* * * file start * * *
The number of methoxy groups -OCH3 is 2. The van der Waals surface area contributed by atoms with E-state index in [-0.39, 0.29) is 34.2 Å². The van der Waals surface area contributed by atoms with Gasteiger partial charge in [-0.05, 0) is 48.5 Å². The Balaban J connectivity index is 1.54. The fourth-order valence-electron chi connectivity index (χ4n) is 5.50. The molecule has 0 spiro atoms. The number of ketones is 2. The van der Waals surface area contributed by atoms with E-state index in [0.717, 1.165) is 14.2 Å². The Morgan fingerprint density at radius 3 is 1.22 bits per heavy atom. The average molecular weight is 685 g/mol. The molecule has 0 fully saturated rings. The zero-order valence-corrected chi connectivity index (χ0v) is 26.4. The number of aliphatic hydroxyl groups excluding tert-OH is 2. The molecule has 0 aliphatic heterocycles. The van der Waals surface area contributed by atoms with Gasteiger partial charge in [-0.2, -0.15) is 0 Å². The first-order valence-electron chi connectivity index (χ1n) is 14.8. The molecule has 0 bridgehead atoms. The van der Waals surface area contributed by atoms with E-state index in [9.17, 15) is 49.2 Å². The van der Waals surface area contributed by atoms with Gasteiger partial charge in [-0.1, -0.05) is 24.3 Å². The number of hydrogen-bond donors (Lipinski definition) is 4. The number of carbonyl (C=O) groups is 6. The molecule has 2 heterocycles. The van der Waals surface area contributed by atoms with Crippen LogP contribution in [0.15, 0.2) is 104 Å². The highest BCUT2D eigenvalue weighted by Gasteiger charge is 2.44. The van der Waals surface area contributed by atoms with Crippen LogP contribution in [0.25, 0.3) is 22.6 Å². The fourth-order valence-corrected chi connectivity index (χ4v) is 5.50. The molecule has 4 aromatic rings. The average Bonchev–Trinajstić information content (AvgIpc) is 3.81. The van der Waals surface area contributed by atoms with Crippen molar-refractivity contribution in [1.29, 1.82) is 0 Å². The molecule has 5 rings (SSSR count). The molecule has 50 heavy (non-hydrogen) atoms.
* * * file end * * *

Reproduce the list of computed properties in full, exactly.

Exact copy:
The number of methoxy groups -OCH3 is 2. The van der Waals surface area contributed by atoms with E-state index in [-0.39, 0.29) is 34.2 Å². The van der Waals surface area contributed by atoms with Gasteiger partial charge in [-0.05, 0) is 48.5 Å². The Balaban J connectivity index is 1.54. The fourth-order valence-electron chi connectivity index (χ4n) is 5.50. The molecule has 0 spiro atoms. The number of ketones is 2. The van der Waals surface area contributed by atoms with E-state index in [0.717, 1.165) is 14.2 Å². The Morgan fingerprint density at radius 3 is 1.22 bits per heavy atom. The average molecular weight is 685 g/mol. The molecule has 0 fully saturated rings. The zero-order valence-corrected chi connectivity index (χ0v) is 26.4. The number of aliphatic hydroxyl groups excluding tert-OH is 2. The molecule has 0 aliphatic heterocycles. The van der Waals surface area contributed by atoms with Gasteiger partial charge in [-0.2, -0.15) is 0 Å². The first-order valence-electron chi connectivity index (χ1n) is 14.8. The molecule has 0 bridgehead atoms. The van der Waals surface area contributed by atoms with E-state index in [9.17, 15) is 49.2 Å². The van der Waals surface area contributed by atoms with Gasteiger partial charge in [-0.1, -0.05) is 24.3 Å². The number of hydrogen-bond donors (Lipinski definition) is 4. The number of carbonyl (C=O) groups is 6. The molecule has 2 heterocycles. The van der Waals surface area contributed by atoms with Crippen LogP contribution in [0.15, 0.2) is 104 Å². The highest BCUT2D eigenvalue weighted by Gasteiger charge is 2.44. The van der Waals surface area contributed by atoms with Crippen LogP contribution in [0.25, 0.3) is 22.6 Å². The fourth-order valence-corrected chi connectivity index (χ4v) is 5.50. The molecule has 4 aromatic rings. The average Bonchev–Trinajstić information content (AvgIpc) is 3.81. The van der Waals surface area contributed by atoms with Crippen molar-refractivity contribution in [1.29, 1.82) is 0 Å². The molecule has 5 rings (SSSR count). The molecule has 50 heavy (non-hydrogen) atoms.